I've been using Melody Assistant for most of my stuff. Transposes very quickly and exports ABC. I then paste the ABC file into
http://mandolintab.net/abcconverter.php that will give me tabs in a nice PDF file with the standard staff notation. A different tab converter would be nice as, I suspect, the tab maker referenced elsewhere in this forum doesn't have a lot of extra stuff.

I'll just keep looking for work arounds. I notice that the two octaves on my 10 button Cajun "C" accordion can accommodate more transpositions to eliminate the accidentals in other keys.

 Thanks for your help and comments. I'll just keep poking around.



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Harp Player
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« Reply #7 on: January 14, 2013, 04:09:30 am »

Actually on the MO C the low C is a C5 it is just played like it is a C4.


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ubizmo
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I couldn't fail to disagree with you less.


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« Reply #8 on: January 14, 2013, 03:33:09 pm »

Work some with a tuner if you can.  On the MOG I easily get an extra note on the high side, I changed my fingering accordingly.  The MOC?  That high note is very hard to get.  ubizmo I think modded his MOC by slightly opening one of the holes to hit that easier.

I did mod my hardwood C to get the high F in tune. I enlarged the left thumb hole just a tiny bit. This has the effect of making the standard high Eb fingering sound sharp, however. Since I seldom use that fingering, it doesn't bother me. I don't have a warmstone C, but I've played a couple of them and noticed that for some reason it's easier to play the high F without modding. I have no idea why this should be so, but it seems pretty unmistakable to me.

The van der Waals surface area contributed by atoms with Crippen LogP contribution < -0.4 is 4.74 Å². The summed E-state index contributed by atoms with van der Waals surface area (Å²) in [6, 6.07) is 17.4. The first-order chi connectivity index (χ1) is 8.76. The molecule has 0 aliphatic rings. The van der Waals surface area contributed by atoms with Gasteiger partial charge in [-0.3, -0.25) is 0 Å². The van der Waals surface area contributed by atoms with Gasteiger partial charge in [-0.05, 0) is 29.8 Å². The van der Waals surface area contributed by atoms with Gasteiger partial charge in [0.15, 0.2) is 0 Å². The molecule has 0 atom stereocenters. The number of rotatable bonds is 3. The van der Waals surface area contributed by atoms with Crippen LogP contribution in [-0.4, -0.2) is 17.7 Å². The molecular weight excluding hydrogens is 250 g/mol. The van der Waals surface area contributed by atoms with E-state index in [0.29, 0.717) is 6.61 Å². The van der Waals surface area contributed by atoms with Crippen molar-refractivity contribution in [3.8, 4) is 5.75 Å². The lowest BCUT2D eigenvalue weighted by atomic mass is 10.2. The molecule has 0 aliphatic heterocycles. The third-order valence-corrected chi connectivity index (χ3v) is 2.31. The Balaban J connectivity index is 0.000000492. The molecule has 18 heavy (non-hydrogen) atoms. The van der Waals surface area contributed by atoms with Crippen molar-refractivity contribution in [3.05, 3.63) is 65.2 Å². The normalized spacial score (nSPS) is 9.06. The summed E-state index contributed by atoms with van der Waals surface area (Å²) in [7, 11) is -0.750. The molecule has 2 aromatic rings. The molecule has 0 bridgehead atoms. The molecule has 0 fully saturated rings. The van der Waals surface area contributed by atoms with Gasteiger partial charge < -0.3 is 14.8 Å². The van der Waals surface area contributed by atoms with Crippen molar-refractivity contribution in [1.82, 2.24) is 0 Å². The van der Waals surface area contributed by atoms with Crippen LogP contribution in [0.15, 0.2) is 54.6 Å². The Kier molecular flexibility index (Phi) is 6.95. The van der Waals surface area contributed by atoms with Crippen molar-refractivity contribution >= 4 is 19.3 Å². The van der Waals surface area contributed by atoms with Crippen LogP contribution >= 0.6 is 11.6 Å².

On the G models, I find no difficulty at all playing the high F (concert C); it doesn't feel the least be "forced" to me. In fact, I find it more of a challenge to play the top note as an E, as per the design of the MO, so I very seldom try to do so.


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4efs
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« Reply #9 on: January 14, 2013, 07:31:19 pm »


For me as my musical skill unfolds I find the range of the MO is less and less of a limitation. I can now frequently transpose on sight and find that loads of tunes just don't cover that broad of a range. So just going up or down a half a step or playing the C as a G or vice versa etc. allows me to play what I will happily.   With practice you will find the extra notes more and more easily. Playing with a tuner helps loads even with the low B on the C MO. Good Luck!


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"The real secret of success is enthusiasm." -Walter Chrysler
DaveBj